Trading spaces after the election

The Missouri Capitol buzzes with office renovations.
Monday, December 13, 2004 | 12:00 a.m. CST; updated 1:34 a.m. CDT, Tuesday, July 1, 2008

JEFFERSON CITY — Throughout the halls of the state Capitol, there are signs of change.

Boxes, paint supplies, filing cabinets, rolls of carpet and discarded fluorescent lights litter the marble walkways.

The reorganization and renovation of state legislative offices comes every election year, when some politicians leave, others move to new offices and still more win promotions from the voters.

But what are the costs to taxpayers for these renovations? Who decides what renovations are necessary? And how do politicians decide who gets that prized office with the view of the Missouri River?

Like a lot of things in Jefferson City, it’s complicated.

On the Senate side, Senate Administrator Michael Keathley decides what office renovations should be done. In late summer, Keathley visited offices that were being vacated and noted the condition of carpeting and furnishings. He took that information to the Senate Committee on Administration, which authorized spending up to $25,000 on sprucing up Senate offices.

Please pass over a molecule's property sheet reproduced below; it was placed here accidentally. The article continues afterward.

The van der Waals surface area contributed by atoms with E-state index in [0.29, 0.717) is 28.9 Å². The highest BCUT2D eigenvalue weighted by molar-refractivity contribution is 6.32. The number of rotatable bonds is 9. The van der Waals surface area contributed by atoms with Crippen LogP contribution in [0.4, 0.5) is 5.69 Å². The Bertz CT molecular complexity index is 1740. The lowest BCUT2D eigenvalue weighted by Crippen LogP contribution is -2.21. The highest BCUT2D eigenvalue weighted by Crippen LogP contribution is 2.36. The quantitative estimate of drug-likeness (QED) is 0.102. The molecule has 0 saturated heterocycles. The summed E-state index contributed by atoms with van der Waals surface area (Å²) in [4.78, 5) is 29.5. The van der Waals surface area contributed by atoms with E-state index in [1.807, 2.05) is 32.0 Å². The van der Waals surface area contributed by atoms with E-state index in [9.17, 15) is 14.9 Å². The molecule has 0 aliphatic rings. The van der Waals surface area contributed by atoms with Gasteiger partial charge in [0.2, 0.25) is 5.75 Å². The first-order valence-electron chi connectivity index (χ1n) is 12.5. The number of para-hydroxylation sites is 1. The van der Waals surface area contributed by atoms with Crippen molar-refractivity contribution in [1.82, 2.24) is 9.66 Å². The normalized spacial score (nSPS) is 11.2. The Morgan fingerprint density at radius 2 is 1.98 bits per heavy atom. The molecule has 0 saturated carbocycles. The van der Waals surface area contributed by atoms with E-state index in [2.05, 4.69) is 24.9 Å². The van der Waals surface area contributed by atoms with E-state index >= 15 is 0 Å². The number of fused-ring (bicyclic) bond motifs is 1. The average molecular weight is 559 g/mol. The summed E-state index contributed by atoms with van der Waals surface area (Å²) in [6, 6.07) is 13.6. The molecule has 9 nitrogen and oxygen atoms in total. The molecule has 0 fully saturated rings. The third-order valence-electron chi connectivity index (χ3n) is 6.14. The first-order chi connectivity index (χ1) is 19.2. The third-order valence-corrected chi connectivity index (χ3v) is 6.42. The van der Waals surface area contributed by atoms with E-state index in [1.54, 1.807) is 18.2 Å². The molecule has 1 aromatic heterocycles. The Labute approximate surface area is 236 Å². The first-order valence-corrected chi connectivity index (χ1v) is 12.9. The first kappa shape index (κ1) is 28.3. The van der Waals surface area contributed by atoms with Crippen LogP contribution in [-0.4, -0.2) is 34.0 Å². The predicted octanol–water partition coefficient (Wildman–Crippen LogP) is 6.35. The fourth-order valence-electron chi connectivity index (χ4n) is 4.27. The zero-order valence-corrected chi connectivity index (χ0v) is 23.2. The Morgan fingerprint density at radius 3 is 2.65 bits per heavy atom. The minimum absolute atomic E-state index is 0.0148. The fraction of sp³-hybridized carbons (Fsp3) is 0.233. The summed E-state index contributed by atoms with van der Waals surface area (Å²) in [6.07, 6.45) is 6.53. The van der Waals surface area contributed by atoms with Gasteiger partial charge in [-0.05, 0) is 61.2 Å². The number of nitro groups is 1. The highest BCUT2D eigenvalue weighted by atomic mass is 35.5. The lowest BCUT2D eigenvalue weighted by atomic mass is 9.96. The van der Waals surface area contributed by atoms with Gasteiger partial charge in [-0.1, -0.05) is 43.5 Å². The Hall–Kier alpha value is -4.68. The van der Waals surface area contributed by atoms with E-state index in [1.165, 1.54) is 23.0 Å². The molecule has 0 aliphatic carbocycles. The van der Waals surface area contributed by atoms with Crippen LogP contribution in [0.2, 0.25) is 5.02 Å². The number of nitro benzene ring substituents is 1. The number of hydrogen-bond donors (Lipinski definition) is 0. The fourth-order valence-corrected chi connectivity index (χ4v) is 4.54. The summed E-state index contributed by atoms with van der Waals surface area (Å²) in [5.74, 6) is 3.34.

Senate spokesman Mark Hughes said the cost of renovations will be significantly less than the amount authorized. He said that after the November elections, new members selected their offices knowing what renovations would be done.

“No new member got to decide what improvements were made to the office,” Hughes said.

The procedure today is much different from the past, Hughes said. There was a time when a new member could request office changes just because he or she didn’t like the color of the carpet.

Seniority determines which senators get which offices, consistent with other Senate traditions. Seniority also determines how members are seated in the Senate chamber.

“They’re big on seniority here,” Hughes said.

Members also consider physical limitations, Hughes said. State Sen.-elect Chuck Graham, D-Columbia, uses a wheelchair, so he was given a third-floor office close to the elevator and the Senate floor.

The House of Representatives does things a bit differently, said Mark Wright, incoming chairman of the House Accounts Committee. The committee oversees approval of offices, equipment and personnel decisions.

Office allotment in the House is largely determined by which party holds the majority. The majority party, in this case the Republicans, takes its allotment of offices and assigns them according to seniority. The minority party then assigns the remaining offices, Wright said.

Republican representatives will take dibs on 97 offices before Democrats get to choose their first.

Renovation requests also work differently in the House. Members are each allotted $800 per month for their offices. They can use it as they see fit —to buy supplies or to pay for renovations — Wright said, but renovations are subject to Wright’s approval.

“A lot of members want to save their money for publication(s), so that’s why you see some offices that haven’t had their carpet changed out for 20 years,” Wright said.

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